Back 

Medicaid Eligibility Table by State (State Activit

Medicaid and CHIP Eligibility Table by State

Doctor with clipboard

Under the new federal health reform legislation, Medicaid will be expanded to all Americans with incomes up to 133 percent of federal poverty guidelines ($29,327 a year for a family of four in 2010) effective in 2014. This represents a significant change for state Medicaid programs, which will expand to cover additional people who do not currently qualify. The new law provides states with 100 percent federal financing for all those who are newly eligible for Medicaid for the first three years through 2016. The federal match decreases to 95 percent in 2017; 94 percent in 2018; 93 percent in 2019 and 90 percent for 2020 and beyond. Currently the states share the cost of the Medicaid program with the federal government. The federal government share, called the federal medical assistance percentage or FMAP, is calculated based on a three-year average of state per capita personal income compared to the national average. A state with average per capita personal income receives an FMAP of 55 percent; no state may receive less than 50 percent.

The Children's Health Insurance Program (CHIP), provides insurance for certain children who are ineligible for Medicaid but cannot afford private insurance. States receive a higher federal match to pay for CHIP coverage than for their Medicaid programs. This match can either be used to create a separate CHIP program or to create an expansion of the state's Medicaid program, which raises the Medicaid eligibility level for children.

Listed below are the Medicaid (M) and CHIP (C) eligibility levels for eligible populations in each state as of July 1, 2010.

 

State

Infants
% FPL

Children
1-5 % FPL

Children
6-19 % FPL

Pregnant 
Women % FPL

Parents of
Medicaid
Eligible kids % FPL

Childless Adults % FPL

Federal Minimum level                                                  

133

133

100

133

N/A

N/A

Alabama

133 M
300 C

133 M
300 C

100 M
300 C

133

24

 

Alaska

175 M+

175 M+

175 M+

175

81

 

Arizona

140 M
200 C

133 M
200 C

100 M
200 C

150

106

110

Arkansas

200 M+

200 M+

200 M+

200

200#

200#

California

200 M
250 C

133 M
250 C

100 M
250 C

200

106

 

Colorado

133 M 
205 C

133 M
205 C

100 M
205 C

200

66

 

Connecticut

185 M
300 C

185 M
300 C

185 M
300 C

250

300#

 **

Delaware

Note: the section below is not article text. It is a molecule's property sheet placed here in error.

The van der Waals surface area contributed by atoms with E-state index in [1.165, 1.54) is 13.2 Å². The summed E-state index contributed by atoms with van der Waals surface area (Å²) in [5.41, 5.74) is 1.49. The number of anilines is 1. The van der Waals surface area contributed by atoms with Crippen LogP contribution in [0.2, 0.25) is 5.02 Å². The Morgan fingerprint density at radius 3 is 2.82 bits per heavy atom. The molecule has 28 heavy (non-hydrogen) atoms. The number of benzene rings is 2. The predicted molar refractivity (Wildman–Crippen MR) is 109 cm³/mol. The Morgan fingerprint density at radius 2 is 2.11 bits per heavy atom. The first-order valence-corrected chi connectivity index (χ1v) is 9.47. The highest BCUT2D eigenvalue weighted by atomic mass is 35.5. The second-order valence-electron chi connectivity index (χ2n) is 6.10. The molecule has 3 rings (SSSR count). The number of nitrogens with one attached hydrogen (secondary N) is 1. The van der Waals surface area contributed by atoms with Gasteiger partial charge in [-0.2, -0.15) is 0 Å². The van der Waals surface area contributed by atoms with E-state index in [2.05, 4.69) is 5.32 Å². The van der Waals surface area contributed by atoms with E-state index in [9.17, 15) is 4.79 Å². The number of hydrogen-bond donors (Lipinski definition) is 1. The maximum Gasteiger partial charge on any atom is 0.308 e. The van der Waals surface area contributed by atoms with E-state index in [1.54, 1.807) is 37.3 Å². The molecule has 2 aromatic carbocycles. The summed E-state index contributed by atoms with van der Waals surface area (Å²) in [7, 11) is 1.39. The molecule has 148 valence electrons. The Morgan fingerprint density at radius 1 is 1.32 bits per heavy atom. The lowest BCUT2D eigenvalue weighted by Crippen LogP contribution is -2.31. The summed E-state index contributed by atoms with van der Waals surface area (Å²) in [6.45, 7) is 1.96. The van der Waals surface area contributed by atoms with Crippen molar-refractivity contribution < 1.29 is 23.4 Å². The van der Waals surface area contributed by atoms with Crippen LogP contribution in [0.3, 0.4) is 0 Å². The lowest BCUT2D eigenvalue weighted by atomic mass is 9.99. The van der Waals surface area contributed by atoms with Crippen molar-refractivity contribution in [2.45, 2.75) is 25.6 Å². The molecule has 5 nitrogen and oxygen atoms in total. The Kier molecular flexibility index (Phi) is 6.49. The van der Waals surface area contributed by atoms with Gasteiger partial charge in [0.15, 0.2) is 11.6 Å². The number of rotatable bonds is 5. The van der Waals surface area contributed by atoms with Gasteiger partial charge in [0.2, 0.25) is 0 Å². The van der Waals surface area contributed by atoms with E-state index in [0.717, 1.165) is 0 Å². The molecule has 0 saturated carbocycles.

200 M

133 M
200 C

100 M
200 C

200

121

110

Florida

200 M

133 M
200 C

100 M
200 C

185

53

 

Georgia

200 M
235 C

133  M
235 C

100  M
235 C

200

50

 

Hawaii

300 M+

300 M+

300 M+

185

200#

200# (closed)

Idaho

133 M
185 C

133 M
185 C

133 M
185 C

133

185#

185#

Illinois

200 M

133 M
200 C

133 M
200 C

200

185

 

Indiana

200 M
250 C

150 M
250 C

150 M
250 C

200

200#

200# (closed)

Iowa

300 M

133 M
300 C

133 M*
300 C

300

250#

250# 

Kansas

150 M
241 C

133 M
241 C

100 M
241 C

150

32

 

Kentucky

185 M
200 C

150  M
200 C

150  M
200 C

185

62

 

Louisiana

200 M
250 C

200 M
250 C

200 M
250 C

200

25

 

Maine

200 M

150 M
200 C

150 M*
200 C

200

206

100# (closed)  

Maryland

300 M+

300 M+

300 M+

250

116

116#

Massachusetts

200 M
300 C

150  M
300 C

150  M
300 C

200

133#

100#

Michigan

185 M
200 C

150  M
200 C

150  M
200 C

185

64

 

Minnesota

280 M+

275 M+

275 M+

275

275#

 

Mississippi

185 M
200 C

133 M
200 C

100 M
200 C

185

44

 

Missouri

185 M
300 C

150 M
300 C

150 M
300 C

185

25

 

Montana

133 M
250 C

133 M
250 C

133 M
250 C

150

56

 

Nebraska

200 M+

200 M+

200 M+

185

58

 

Nevada

133 M
200 C

133 M
200 C

100 M
200 C

185

200#

 

New Hampshire

300 M

185 M
300 C

185 M
300 C

185

49

 

New Jersey

200 M
250 C

133 M
250 C

133 M
250 C

200

200

 

New Mexico

235 M+

235 M+

235 M+

235

250#

250# (closed)

New York

200 M
400 C

133 M
400 C

100 M
400 C

200

150

100

North Carolina

200 M

200 M

100 M
200 C

185

49

 

North Dakota

133 M
160 C

133 M
160 C

100 M
160 C

133

59

 

Ohio

200 M+

200 M+

200 M+

200

90

 

Oklahoma

185 M+

185 M+

185 M+

185

200#

213#

Oregon

133 M
300 C

133 M
300 C